The following positions are currently open
A PhD position is available in the group of Jan Lohmann to study the interplay between shape and cell fate signaling in the shoot apical meristem.
Shape and activity of the shoot apical meristem (SAM) have a profound influence on plant morphology. Since all above ground organs are directly derived from this stem cell system, regulatory programs controlling cell proliferation and organ initiation are tuned to perform within a set of morphological parameters of the shoot apex. However, neither the role of basic cellular features of the meristem, such as cell number, cell size, or cell wall stiffness, nor the influence of differential cell fate e.g. stem cell fate vs. non-stem cell fate, on shoot morphology have been fully resolved. Using quantitative morphodynamics, we have recently found that environmental parameters, such as ambient temperature or day-length, have a substantial effect on the layout of the apical stem cell system. This influence extends from the basic cellular arrangement within the shoot meristem to the number and localization of stem cells and follows distinct regulatory dynamics, which can be temporally uncoupled. While stem cell identity responds quickly and reversibly to transient perturbations, cell size and number within the shoot apical meristem are fixed within a critical developmental window, allowing us to specifically modify stem cell fate against several stable SAM morphologies within physiological parameters. In addition to short term acclimatization responses to light and temperature, we have also identified substantial morphological and cellular variations in SAMs of Arabidopsis accessions collected from diverse habitats. These accessions also differ in their architectures, suggesting that regulation of SAM layout and morphogenetic processes might be evolutionary linked.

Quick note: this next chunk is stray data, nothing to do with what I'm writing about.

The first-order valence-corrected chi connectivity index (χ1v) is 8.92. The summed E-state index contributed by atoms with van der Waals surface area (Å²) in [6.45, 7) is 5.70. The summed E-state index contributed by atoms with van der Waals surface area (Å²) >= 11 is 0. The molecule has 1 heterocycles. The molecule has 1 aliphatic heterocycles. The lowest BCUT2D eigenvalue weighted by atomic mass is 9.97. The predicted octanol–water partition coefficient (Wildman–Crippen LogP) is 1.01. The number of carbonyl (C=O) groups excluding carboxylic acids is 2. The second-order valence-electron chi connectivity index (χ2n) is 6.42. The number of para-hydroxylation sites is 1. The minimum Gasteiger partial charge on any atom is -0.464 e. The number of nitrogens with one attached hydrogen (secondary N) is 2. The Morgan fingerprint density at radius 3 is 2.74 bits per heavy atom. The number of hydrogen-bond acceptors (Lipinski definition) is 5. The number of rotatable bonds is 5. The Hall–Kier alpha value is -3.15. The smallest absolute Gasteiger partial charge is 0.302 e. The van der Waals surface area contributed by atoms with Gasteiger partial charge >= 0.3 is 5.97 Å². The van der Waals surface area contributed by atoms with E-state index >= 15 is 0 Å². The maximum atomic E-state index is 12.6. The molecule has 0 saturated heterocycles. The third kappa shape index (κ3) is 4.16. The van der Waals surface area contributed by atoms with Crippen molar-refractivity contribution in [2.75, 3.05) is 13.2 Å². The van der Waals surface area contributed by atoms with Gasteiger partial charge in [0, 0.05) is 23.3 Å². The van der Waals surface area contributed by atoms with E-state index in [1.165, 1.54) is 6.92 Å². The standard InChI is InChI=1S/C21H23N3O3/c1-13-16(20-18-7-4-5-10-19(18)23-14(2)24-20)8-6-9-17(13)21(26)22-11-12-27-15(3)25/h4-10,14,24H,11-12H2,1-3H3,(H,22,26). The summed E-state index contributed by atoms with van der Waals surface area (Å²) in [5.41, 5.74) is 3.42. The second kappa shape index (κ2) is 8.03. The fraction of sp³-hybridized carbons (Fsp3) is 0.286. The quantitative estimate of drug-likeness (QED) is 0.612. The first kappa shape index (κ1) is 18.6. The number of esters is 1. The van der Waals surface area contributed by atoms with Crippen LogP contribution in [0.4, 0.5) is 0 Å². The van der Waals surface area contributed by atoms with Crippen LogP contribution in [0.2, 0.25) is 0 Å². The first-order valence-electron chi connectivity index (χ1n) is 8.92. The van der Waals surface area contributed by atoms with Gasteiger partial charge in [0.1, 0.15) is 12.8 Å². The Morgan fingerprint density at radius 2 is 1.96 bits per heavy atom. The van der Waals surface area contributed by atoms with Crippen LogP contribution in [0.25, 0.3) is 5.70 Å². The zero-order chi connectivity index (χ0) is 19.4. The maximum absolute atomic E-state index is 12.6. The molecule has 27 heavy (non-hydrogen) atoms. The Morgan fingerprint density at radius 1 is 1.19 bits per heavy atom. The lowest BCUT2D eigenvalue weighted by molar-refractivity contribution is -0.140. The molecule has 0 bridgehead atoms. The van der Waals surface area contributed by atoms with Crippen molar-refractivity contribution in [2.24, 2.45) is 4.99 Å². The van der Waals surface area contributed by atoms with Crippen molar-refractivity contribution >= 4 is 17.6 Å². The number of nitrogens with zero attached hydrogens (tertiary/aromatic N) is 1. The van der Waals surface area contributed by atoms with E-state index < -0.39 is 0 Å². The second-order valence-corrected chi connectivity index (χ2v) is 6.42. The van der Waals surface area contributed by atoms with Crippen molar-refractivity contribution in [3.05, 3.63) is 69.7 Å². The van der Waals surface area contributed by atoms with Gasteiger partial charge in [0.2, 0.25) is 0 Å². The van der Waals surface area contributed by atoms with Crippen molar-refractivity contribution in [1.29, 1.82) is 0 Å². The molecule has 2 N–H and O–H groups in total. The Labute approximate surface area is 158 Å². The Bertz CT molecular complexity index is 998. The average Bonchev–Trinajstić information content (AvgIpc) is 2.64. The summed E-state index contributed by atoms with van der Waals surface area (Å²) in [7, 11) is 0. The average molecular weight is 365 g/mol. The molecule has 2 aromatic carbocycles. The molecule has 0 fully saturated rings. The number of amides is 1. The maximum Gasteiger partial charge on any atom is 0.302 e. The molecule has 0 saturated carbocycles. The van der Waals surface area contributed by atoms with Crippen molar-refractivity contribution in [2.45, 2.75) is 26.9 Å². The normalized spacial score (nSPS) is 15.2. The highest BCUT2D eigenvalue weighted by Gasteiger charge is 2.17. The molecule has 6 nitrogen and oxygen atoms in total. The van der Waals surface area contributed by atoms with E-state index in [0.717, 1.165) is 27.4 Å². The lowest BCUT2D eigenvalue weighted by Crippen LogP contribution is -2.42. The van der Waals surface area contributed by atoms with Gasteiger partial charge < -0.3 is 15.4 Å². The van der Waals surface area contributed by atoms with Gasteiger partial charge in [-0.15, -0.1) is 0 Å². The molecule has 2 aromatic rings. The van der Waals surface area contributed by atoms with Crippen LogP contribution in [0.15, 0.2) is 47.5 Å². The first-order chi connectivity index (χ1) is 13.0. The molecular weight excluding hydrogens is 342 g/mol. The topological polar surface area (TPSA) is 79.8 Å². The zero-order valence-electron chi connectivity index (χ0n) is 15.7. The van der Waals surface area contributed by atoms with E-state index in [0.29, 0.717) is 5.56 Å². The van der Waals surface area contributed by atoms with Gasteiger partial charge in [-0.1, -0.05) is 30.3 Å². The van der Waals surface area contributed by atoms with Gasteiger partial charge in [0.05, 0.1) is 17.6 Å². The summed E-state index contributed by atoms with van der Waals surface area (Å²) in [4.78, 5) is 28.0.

In the framework of the research unit 2581, we will now study the intricate interplay between shape and cell fate signaling in the SAM using an integrated approach build on environmental perturbations, advanced cell type specific genetics, recording of mechanical parameters, multispectral live imaging, as well as mathematical modeling. We expect to identify important regulatory nodes guiding SAM function and shoot morphology, mechanisms underlying the feedback between SAM layout and stem cell activity, including mechanics, as well as their relative contribution to developmental plasticity.
The successful candidate will combine genetic, cell biological and computational approaches to generate a hitherto unprecedented quantitative description of the cellular and mechanical basis of the development of ovules, the major female reproductive organs. Focus resides on integument morphogenesis and ovule curvature. Starting date is July 2017 but is negotiable. Funding is at the usual TV-L E13/2 level.
We are looking for a highly-motivated scientist trained in molecular and cell biology and/or biophysics with a strong interest in interdisciplinary work at the interface of bioinformatics, advanced confocal microscopy, image processing, 3D computer visualization, modelling, and cell and developmental genetics. The person should have good problem-solving skills and be able to work independently. Fluency in English is a must. Programming skills (e.g., Python, R) are a plus.
Please submit your application as a single PDF file by email to email@example.com.
TUM is an equal opportunity employer. Applicants with disabilities are treated with preference given comparable qualifications.
last updated: October 19, 2017